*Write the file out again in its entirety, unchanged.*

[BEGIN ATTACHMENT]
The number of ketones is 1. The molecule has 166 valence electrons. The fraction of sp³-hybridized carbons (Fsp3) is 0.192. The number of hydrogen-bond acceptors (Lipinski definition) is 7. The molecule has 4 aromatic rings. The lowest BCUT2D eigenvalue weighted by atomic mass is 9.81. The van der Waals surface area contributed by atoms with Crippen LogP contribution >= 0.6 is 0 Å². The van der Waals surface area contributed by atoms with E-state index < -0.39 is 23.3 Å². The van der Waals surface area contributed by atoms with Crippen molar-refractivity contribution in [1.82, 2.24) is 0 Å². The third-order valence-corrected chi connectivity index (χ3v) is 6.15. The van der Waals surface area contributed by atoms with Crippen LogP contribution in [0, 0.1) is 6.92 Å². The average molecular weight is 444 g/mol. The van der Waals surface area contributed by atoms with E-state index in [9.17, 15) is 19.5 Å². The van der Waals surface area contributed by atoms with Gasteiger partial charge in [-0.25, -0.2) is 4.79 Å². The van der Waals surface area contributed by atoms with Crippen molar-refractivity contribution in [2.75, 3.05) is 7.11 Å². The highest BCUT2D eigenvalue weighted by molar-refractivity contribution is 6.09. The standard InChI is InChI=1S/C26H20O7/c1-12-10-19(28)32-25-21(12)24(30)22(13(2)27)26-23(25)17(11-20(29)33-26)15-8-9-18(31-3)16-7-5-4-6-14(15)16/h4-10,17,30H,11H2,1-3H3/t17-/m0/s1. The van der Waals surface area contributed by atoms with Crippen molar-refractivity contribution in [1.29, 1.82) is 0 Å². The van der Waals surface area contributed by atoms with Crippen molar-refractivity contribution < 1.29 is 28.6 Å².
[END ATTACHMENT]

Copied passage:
The number of ketones is 1. The molecule has 166 valence electrons. The fraction of sp³-hybridized carbons (Fsp3) is 0.192. The number of hydrogen-bond acceptors (Lipinski definition) is 7. The molecule has 4 aromatic rings. The lowest BCUT2D eigenvalue weighted by atomic mass is 9.81. The van der Waals surface area contributed by atoms with Crippen LogP contribution >= 0.6 is 0 Å². The van der Waals surface area contributed by atoms with E-state index < -0.39 is 23.3 Å². The van der Waals surface area contributed by atoms with Crippen molar-refractivity contribution in [1.82, 2.24) is 0 Å². The third-order valence-corrected chi connectivity index (χ3v) is 6.15. The van der Waals surface area contributed by atoms with Crippen LogP contribution in [0, 0.1) is 6.92 Å². The average molecular weight is 444 g/mol. The van der Waals surface area contributed by atoms with E-state index in [9.17, 15) is 19.5 Å². The van der Waals surface area contributed by atoms with Gasteiger partial charge in [-0.25, -0.2) is 4.79 Å². The van der Waals surface area contributed by atoms with Crippen molar-refractivity contribution in [2.75, 3.05) is 7.11 Å². The highest BCUT2D eigenvalue weighted by molar-refractivity contribution is 6.09. The standard InChI is InChI=1S/C26H20O7/c1-12-10-19(28)32-25-21(12)24(30)22(13(2)27)26-23(25)17(11-20(29)33-26)15-8-9-18(31-3)16-7-5-4-6-14(15)16/h4-10,17,30H,11H2,1-3H3/t17-/m0/s1. The van der Waals surface area contributed by atoms with Crippen molar-refractivity contribution in [1.29, 1.82) is 0 Å². The van der Waals surface area contributed by atoms with Crippen molar-refractivity contribution < 1.29 is 28.6 Å².